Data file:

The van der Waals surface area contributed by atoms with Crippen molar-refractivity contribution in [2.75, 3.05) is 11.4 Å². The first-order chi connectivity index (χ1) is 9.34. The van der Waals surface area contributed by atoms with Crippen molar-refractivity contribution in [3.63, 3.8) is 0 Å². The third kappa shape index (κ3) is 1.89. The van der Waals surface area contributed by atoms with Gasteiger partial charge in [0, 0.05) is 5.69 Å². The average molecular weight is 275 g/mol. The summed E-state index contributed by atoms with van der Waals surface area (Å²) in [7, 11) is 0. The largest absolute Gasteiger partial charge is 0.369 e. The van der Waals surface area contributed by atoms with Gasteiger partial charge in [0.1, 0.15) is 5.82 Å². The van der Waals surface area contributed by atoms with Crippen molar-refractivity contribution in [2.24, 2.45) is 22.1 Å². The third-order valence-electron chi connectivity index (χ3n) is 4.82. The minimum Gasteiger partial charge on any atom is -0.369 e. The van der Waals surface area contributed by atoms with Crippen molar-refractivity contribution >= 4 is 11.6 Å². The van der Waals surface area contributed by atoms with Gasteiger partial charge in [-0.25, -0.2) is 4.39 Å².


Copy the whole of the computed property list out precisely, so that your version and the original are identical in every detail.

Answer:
The van der Waals surface area contributed by atoms with Crippen molar-refractivity contribution in [2.75, 3.05) is 11.4 Å². The first-order chi connectivity index (χ1) is 9.34. The van der Waals surface area contributed by atoms with Crippen molar-refractivity contribution in [3.63, 3.8) is 0 Å². The third kappa shape index (κ3) is 1.89. The van der Waals surface area contributed by atoms with Gasteiger partial charge in [0, 0.05) is 5.69 Å². The average molecular weight is 275 g/mol. The summed E-state index contributed by atoms with van der Waals surface area (Å²) in [7, 11) is 0. The largest absolute Gasteiger partial charge is 0.369 e. The van der Waals surface area contributed by atoms with Gasteiger partial charge in [0.1, 0.15) is 5.82 Å². The van der Waals surface area contributed by atoms with Crippen molar-refractivity contribution in [2.24, 2.45) is 22.1 Å². The third-order valence-electron chi connectivity index (χ3n) is 4.82. The minimum Gasteiger partial charge on any atom is -0.369 e. The van der Waals surface area contributed by atoms with Crippen molar-refractivity contribution >= 4 is 11.6 Å². The van der Waals surface area contributed by atoms with Gasteiger partial charge in [-0.25, -0.2) is 4.39 Å².